As #RIPTwitter trends and the media are awash with coverage lamenting the site’s apparently imminent demise, a look at the actual data on Twitter’s usage suggests that the platform is far from dead. While Twitter is losing both employees and advertisers, and a few high-profile celebrities have departed, the platform’s core user base appears to be as engaged as ever — a point Elon Musk himself made recently. What do the numbers tell us?
While Twitter no longer regularly releases official statistics on daily tweet volume, its vital statistics can be estimated from its public data feeds. The timeline below shows the estimated total daily tweets (blue) and tweeting users (orange) from Jan. 1, 2012, through Nov. 8, 2022. Peaking in July 2013, Twitter’s popularity slowly declined over the years, until pandemic lockdowns led to skyrocketing growth — a surge that was wiped away just six months later, when Twitter’s 2020 election anti-misinformation efforts went astray. As Musk’s Twitter takeover became more likely over the last few months, daily tweet volume actually increased and has remained stable in the weeks since his acquisition.
In the words of Mark Twain, news of Twitter’s demise has been greatly exaggerated.
It would be possible for Twitter to experience extreme churn: its user base could be leaving en masse while being replaced at the same rate by an influx of conservatives emboldened by its perceived new moderation policies. But that doesn’t appear to be the case. The average “account age” (days since the account was created) of tweeting accounts (blue) continues to increase linearly, while the median account age (orange) remains stable. If existing users were making a massive exodus and being replaced by new users, these numbers would be plunging. Instead, they paint a picture of a stagnating site, with a dominant base of long-term users, around since the beginning, who use the platform heavily, along with a high-churn cadre of new users since the start of the pandemic who try it out and soon leave.
It is clear that despite all the proselytizing, there has been no concerted rush for the exits by the Twitterati.
Even the impact of Twitter’s short-lived experiment of allowing paid verification seems to have been far less serious than breathless media coverage would suggest. While a small number of high-profile impersonations attracted global headlines, verified tweets as a percentage of all tweets experienced a one-day peak of only around 0.7 percent of all tweets — barely up from 0.6 percent of all tweets in the past few months and right in line with the 0.7-0.75 percent of tweets for the first half of the year. Instead of the media’s hyperbole of a platform deluged with paid impersonators, it seems the reality was barely a blip.
Verified users exert an outsize role in driving the conversation on Twitter. On a typical day over the past two years, around 8 to 9 percent of all tweets are either tweets by verified users or retweets of those tweets, meaning as few as 400,000 users may be directly responsible for as much as one-tenth of the entire daily conversation on Twitter.
Twitter is increasingly an echo chamber for elite voices. Of 400 million tweets sent each day, more than half are merely retweets. Nearly 80 percent mention another user, but just over 20 percent are in the form of replies to another user. In essence, the Twitter that Elon Musk purchased is an echo chamber of a small group of elites to whom hundreds of millions of non-elites listen, amplify, and shout into the void in the vain hope that they, too, will achieve viral fame.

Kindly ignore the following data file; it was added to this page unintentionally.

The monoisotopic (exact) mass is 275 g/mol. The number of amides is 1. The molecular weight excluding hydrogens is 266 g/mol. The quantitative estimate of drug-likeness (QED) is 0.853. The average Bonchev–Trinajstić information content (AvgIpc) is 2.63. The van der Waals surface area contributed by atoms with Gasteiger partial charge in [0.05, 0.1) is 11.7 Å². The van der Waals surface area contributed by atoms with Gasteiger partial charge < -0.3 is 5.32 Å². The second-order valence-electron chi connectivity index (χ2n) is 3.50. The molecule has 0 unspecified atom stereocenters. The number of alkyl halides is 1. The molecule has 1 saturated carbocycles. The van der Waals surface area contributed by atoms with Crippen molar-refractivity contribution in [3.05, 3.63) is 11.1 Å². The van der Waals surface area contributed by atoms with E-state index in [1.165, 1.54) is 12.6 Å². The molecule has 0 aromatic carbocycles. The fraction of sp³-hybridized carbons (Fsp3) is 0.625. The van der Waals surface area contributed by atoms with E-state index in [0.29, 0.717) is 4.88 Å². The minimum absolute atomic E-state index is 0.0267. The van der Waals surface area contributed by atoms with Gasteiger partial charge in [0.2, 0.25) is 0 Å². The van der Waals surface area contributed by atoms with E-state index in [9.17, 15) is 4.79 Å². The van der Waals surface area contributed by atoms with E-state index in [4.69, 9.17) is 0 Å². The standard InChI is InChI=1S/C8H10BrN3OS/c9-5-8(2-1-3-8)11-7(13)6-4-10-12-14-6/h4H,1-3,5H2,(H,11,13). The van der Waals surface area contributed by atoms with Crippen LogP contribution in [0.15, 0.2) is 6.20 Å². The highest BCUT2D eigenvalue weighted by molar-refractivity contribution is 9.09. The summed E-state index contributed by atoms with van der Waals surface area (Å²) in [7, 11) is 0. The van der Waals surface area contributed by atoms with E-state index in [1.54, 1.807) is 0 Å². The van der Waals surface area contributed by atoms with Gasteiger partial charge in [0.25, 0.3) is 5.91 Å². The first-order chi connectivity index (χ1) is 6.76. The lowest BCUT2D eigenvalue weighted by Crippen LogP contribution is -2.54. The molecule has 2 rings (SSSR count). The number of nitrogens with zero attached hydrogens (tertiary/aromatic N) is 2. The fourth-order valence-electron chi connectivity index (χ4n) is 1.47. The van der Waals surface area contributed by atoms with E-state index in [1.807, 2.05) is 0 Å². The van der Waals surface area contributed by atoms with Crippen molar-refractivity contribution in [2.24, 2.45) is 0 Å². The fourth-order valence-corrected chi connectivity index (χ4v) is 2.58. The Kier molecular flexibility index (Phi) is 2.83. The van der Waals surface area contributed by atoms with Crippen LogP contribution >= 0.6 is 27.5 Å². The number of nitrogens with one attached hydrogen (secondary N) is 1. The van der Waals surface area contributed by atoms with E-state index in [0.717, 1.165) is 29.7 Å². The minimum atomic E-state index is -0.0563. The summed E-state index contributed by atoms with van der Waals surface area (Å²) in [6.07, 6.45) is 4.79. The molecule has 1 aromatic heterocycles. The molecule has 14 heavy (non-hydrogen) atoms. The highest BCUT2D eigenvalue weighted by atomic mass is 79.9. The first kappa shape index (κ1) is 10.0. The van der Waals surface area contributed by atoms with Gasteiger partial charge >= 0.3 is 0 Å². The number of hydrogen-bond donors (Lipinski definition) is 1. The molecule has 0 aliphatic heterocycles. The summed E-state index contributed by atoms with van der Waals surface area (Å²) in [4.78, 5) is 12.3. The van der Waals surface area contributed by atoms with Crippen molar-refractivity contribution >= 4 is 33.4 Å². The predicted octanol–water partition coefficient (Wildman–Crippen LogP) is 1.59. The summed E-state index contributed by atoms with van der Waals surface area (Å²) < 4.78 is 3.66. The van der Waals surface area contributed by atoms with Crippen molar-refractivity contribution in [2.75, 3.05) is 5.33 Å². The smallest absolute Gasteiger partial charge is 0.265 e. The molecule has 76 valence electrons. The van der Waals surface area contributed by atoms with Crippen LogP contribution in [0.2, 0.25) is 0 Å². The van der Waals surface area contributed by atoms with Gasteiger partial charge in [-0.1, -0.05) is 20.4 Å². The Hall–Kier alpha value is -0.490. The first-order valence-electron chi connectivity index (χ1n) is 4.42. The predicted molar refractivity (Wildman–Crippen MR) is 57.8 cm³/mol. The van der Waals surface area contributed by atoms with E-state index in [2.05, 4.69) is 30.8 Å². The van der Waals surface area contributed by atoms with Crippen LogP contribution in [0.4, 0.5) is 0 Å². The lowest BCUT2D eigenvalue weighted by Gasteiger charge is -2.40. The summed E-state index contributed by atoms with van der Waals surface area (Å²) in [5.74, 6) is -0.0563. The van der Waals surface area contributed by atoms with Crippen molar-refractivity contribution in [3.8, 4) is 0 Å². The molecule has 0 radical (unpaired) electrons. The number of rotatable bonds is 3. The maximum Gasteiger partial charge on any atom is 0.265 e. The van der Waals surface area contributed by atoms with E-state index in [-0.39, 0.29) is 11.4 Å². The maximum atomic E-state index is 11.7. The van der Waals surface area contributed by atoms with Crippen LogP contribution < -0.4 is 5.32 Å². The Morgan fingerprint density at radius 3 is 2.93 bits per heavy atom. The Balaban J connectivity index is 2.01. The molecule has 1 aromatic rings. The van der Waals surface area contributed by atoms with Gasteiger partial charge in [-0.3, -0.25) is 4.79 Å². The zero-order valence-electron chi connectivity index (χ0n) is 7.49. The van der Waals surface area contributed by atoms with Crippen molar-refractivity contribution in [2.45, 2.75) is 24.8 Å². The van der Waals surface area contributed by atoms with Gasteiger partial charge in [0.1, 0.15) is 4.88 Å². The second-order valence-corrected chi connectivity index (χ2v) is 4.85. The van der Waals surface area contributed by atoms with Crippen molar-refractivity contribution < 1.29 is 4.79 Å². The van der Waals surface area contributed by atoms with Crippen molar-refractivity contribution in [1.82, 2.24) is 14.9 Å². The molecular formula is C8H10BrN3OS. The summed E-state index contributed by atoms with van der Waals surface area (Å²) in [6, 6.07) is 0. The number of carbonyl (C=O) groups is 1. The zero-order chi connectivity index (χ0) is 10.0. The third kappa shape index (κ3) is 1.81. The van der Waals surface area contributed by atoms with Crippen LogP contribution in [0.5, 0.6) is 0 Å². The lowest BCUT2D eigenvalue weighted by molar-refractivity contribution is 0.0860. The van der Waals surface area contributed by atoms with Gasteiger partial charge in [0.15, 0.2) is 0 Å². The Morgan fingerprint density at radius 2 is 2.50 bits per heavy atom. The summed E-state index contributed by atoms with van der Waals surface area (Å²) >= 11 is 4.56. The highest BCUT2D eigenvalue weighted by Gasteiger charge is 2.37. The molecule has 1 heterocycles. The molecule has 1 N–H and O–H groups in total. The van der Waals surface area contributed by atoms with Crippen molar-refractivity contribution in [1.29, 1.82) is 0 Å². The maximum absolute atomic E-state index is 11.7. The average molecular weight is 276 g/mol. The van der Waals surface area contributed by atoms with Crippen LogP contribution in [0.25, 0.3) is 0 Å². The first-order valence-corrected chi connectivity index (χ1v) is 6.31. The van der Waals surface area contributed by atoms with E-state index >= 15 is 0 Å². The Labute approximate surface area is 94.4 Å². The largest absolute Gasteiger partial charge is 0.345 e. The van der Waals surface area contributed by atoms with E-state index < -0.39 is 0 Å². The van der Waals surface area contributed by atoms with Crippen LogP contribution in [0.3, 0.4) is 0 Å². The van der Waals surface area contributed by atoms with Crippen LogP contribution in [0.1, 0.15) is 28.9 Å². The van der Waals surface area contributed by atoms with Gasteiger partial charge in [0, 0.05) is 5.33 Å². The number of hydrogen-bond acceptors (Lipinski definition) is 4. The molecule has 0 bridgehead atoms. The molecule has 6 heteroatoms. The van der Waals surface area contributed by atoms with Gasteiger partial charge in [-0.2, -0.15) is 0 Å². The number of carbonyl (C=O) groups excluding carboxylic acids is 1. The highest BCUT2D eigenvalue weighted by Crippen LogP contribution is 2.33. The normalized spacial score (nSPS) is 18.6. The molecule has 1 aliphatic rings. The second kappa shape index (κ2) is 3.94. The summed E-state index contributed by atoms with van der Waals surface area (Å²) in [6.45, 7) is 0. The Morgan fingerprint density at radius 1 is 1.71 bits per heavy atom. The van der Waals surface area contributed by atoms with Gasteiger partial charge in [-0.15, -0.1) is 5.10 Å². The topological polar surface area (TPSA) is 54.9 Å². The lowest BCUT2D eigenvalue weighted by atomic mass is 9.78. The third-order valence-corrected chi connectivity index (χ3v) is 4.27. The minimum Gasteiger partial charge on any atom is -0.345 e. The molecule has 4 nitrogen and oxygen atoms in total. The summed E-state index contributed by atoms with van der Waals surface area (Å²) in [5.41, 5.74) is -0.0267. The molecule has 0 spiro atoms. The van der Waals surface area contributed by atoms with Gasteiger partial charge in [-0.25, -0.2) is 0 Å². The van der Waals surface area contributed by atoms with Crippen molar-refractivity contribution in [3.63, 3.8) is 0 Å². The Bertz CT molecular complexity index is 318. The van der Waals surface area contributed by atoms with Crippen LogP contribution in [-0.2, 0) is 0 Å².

It is no wonder that the world of journalists, politicians, and celebrities is so concerned with Musk’s takeover: Twitter is far from being a public square where the citizens of democracy debate the future with equal voice. It is merely a traditional broadcast medium with a modicum of viewer feedback to make the plebians feel that they are being heard. Musk is now the loudest voice, and he can change the rules as he wishes.
At the same time, Musk’s promised transparency seems further away than ever, with key decisions being made at times on a whim around a kitchen table. In place of an open and deliberative moderation body drawing from across society, Musk has emphasized that he alone will decide what is allowable and that his decisions can be as simple as his own personal sensitivities.
On the other hand, more critical reporting about the platform is leading to greater insights into how it formerly functioned, including the role of activist groups working with the company to quietly and “routinely” take down hate-speech posts. Moreover, the journalism world that long dismissed content moderation as a straightforward task with clear answers is now confronting for the first time the massive complexities and tradeoffs that it entails.
In the end, Twitter confronts real challenges from its mass exodus of employees and advertisers. Yet, as the graphs above show, contrary to press and pundit consensus, Twitter’s users aren’t going anywhere. There simply is no complete platform that offers them the same self-reassuring forum of journalists, policymakers, and celebrities fawned upon by hundreds of millions who cheer them on or shout criticisms into the void. Perhaps the greatest change Musk’s purchase might yield is finally arousing concern from the press and policymakers about a handful of unelected billionaires controlling the modern public square.
This article was originally published by RealClearPolitics and made available via RealClearWire.